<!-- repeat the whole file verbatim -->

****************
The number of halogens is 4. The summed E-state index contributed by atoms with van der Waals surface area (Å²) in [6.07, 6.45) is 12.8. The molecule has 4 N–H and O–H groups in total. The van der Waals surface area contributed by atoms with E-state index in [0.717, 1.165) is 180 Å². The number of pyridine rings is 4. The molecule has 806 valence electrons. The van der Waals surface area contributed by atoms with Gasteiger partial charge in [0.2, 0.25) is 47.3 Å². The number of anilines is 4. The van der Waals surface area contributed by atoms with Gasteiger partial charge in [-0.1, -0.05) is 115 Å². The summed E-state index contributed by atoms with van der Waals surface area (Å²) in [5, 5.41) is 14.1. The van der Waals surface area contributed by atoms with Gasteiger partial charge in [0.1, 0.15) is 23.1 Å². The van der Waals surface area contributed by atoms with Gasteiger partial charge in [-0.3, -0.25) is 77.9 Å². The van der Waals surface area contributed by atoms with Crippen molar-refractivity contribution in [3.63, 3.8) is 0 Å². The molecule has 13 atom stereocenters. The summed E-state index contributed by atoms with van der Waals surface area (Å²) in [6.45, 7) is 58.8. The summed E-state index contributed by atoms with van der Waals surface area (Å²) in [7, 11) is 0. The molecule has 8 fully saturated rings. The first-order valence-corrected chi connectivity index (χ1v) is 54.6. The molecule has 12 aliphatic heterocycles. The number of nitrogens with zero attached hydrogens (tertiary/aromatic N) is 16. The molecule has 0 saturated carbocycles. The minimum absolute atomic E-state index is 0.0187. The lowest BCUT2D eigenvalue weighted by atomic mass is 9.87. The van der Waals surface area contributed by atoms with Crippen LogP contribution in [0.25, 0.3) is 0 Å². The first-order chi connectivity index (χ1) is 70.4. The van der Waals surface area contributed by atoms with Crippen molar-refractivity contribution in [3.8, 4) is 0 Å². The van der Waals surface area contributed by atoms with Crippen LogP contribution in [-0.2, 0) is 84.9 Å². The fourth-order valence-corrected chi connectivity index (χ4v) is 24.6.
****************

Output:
The number of halogens is 4. The summed E-state index contributed by atoms with van der Waals surface area (Å²) in [6.07, 6.45) is 12.8. The molecule has 4 N–H and O–H groups in total. The van der Waals surface area contributed by atoms with E-state index in [0.717, 1.165) is 180 Å². The number of pyridine rings is 4. The molecule has 806 valence electrons. The van der Waals surface area contributed by atoms with Gasteiger partial charge in [0.2, 0.25) is 47.3 Å². The number of anilines is 4. The van der Waals surface area contributed by atoms with Gasteiger partial charge in [-0.1, -0.05) is 115 Å². The summed E-state index contributed by atoms with van der Waals surface area (Å²) in [5, 5.41) is 14.1. The van der Waals surface area contributed by atoms with Gasteiger partial charge in [0.1, 0.15) is 23.1 Å². The van der Waals surface area contributed by atoms with Gasteiger partial charge in [-0.3, -0.25) is 77.9 Å². The van der Waals surface area contributed by atoms with Crippen molar-refractivity contribution in [3.63, 3.8) is 0 Å². The molecule has 13 atom stereocenters. The summed E-state index contributed by atoms with van der Waals surface area (Å²) in [6.45, 7) is 58.8. The summed E-state index contributed by atoms with van der Waals surface area (Å²) in [7, 11) is 0. The molecule has 8 fully saturated rings. The first-order valence-corrected chi connectivity index (χ1v) is 54.6. The molecule has 12 aliphatic heterocycles. The number of nitrogens with zero attached hydrogens (tertiary/aromatic N) is 16. The molecule has 0 saturated carbocycles. The minimum absolute atomic E-state index is 0.0187. The lowest BCUT2D eigenvalue weighted by atomic mass is 9.87. The van der Waals surface area contributed by atoms with Crippen LogP contribution in [0.25, 0.3) is 0 Å². The first-order chi connectivity index (χ1) is 70.4. The van der Waals surface area contributed by atoms with Crippen molar-refractivity contribution in [3.8, 4) is 0 Å². The van der Waals surface area contributed by atoms with Crippen LogP contribution in [-0.2, 0) is 84.9 Å². The fourth-order valence-corrected chi connectivity index (χ4v) is 24.6.